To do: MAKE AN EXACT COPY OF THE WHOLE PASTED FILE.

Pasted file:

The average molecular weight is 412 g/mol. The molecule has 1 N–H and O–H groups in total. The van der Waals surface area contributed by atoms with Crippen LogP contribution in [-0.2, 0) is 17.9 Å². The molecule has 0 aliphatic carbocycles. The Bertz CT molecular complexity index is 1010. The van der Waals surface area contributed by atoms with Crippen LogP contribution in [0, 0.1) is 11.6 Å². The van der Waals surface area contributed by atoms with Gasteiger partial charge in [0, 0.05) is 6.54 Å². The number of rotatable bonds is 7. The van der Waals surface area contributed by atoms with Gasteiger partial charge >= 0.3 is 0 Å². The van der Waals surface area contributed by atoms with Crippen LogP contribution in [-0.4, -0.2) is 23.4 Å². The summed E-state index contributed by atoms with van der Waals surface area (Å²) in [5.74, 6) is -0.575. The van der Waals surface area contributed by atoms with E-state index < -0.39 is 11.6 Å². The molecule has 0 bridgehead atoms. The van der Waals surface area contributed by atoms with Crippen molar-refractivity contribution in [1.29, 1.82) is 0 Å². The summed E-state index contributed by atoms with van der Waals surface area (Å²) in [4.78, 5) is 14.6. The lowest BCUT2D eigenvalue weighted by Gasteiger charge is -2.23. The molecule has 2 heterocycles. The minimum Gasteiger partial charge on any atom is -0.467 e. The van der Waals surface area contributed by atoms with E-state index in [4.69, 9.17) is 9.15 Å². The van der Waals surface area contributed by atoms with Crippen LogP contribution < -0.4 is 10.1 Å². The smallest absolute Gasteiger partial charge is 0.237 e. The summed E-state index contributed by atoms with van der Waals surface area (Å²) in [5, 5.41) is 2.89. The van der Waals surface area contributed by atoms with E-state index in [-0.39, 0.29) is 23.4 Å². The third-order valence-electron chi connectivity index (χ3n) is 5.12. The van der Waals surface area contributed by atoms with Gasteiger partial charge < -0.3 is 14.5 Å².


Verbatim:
The average molecular weight is 412 g/mol. The molecule has 1 N–H and O–H groups in total. The van der Waals surface area contributed by atoms with Crippen LogP contribution in [-0.2, 0) is 17.9 Å². The molecule has 0 aliphatic carbocycles. The Bertz CT molecular complexity index is 1010. The van der Waals surface area contributed by atoms with Crippen LogP contribution in [0, 0.1) is 11.6 Å². The van der Waals surface area contributed by atoms with Gasteiger partial charge in [0, 0.05) is 6.54 Å². The number of rotatable bonds is 7. The van der Waals surface area contributed by atoms with Gasteiger partial charge >= 0.3 is 0 Å². The van der Waals surface area contributed by atoms with Crippen LogP contribution in [-0.4, -0.2) is 23.4 Å². The summed E-state index contributed by atoms with van der Waals surface area (Å²) in [5.74, 6) is -0.575. The van der Waals surface area contributed by atoms with E-state index < -0.39 is 11.6 Å². The molecule has 0 bridgehead atoms. The van der Waals surface area contributed by atoms with Crippen molar-refractivity contribution in [1.29, 1.82) is 0 Å². The summed E-state index contributed by atoms with van der Waals surface area (Å²) in [4.78, 5) is 14.6. The lowest BCUT2D eigenvalue weighted by Gasteiger charge is -2.23. The molecule has 2 heterocycles. The minimum Gasteiger partial charge on any atom is -0.467 e. The van der Waals surface area contributed by atoms with E-state index in [4.69, 9.17) is 9.15 Å². The van der Waals surface area contributed by atoms with Crippen LogP contribution < -0.4 is 10.1 Å². The smallest absolute Gasteiger partial charge is 0.237 e. The summed E-state index contributed by atoms with van der Waals surface area (Å²) in [5, 5.41) is 2.89. The van der Waals surface area contributed by atoms with E-state index in [-0.39, 0.29) is 23.4 Å². The third-order valence-electron chi connectivity index (χ3n) is 5.12. The van der Waals surface area contributed by atoms with Gasteiger partial charge < -0.3 is 14.5 Å².